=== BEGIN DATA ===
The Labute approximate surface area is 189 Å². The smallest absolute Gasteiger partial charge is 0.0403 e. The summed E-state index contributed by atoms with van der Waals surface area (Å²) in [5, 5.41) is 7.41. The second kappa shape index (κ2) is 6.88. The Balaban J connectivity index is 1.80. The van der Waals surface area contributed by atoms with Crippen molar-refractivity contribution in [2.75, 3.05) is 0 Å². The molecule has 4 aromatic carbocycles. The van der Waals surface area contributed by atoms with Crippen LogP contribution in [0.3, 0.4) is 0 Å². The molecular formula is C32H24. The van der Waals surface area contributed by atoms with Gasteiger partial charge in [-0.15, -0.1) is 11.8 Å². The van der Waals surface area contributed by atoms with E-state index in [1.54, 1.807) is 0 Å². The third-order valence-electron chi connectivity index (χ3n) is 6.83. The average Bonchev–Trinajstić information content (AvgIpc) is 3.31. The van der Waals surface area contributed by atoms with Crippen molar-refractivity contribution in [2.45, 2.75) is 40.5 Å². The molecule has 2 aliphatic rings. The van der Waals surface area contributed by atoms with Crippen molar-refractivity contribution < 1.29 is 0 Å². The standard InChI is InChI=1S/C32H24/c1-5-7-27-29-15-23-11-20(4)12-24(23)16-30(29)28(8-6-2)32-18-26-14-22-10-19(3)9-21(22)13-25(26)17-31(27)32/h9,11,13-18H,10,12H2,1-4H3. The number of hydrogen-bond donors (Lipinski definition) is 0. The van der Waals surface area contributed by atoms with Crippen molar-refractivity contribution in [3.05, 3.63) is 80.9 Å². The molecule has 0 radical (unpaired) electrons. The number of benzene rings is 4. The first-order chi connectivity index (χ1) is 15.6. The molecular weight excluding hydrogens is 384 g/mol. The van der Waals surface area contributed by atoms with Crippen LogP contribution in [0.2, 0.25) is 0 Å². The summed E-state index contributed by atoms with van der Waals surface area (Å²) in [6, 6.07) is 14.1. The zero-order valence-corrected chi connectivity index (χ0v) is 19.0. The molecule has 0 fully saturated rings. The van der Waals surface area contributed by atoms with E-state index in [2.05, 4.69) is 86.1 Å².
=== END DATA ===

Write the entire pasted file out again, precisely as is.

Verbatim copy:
The Labute approximate surface area is 189 Å². The smallest absolute Gasteiger partial charge is 0.0403 e. The summed E-state index contributed by atoms with van der Waals surface area (Å²) in [5, 5.41) is 7.41. The second kappa shape index (κ2) is 6.88. The Balaban J connectivity index is 1.80. The van der Waals surface area contributed by atoms with Crippen molar-refractivity contribution in [2.75, 3.05) is 0 Å². The molecule has 4 aromatic carbocycles. The van der Waals surface area contributed by atoms with Crippen LogP contribution in [0.3, 0.4) is 0 Å². The molecular formula is C32H24. The van der Waals surface area contributed by atoms with Gasteiger partial charge in [-0.15, -0.1) is 11.8 Å². The van der Waals surface area contributed by atoms with E-state index in [1.54, 1.807) is 0 Å². The third-order valence-electron chi connectivity index (χ3n) is 6.83. The average Bonchev–Trinajstić information content (AvgIpc) is 3.31. The van der Waals surface area contributed by atoms with Crippen molar-refractivity contribution in [2.45, 2.75) is 40.5 Å². The molecule has 2 aliphatic rings. The van der Waals surface area contributed by atoms with Crippen molar-refractivity contribution < 1.29 is 0 Å². The standard InChI is InChI=1S/C32H24/c1-5-7-27-29-15-23-11-20(4)12-24(23)16-30(29)28(8-6-2)32-18-26-14-22-10-19(3)9-21(22)13-25(26)17-31(27)32/h9,11,13-18H,10,12H2,1-4H3. The number of hydrogen-bond donors (Lipinski definition) is 0. The van der Waals surface area contributed by atoms with Crippen molar-refractivity contribution in [3.05, 3.63) is 80.9 Å². The molecule has 0 radical (unpaired) electrons. The number of benzene rings is 4. The first-order chi connectivity index (χ1) is 15.6. The molecular weight excluding hydrogens is 384 g/mol. The van der Waals surface area contributed by atoms with Crippen LogP contribution in [0.2, 0.25) is 0 Å². The summed E-state index contributed by atoms with van der Waals surface area (Å²) in [6, 6.07) is 14.1. The zero-order valence-corrected chi connectivity index (χ0v) is 19.0. The molecule has 0 fully saturated rings. The van der Waals surface area contributed by atoms with E-state index in [2.05, 4.69) is 86.1 Å².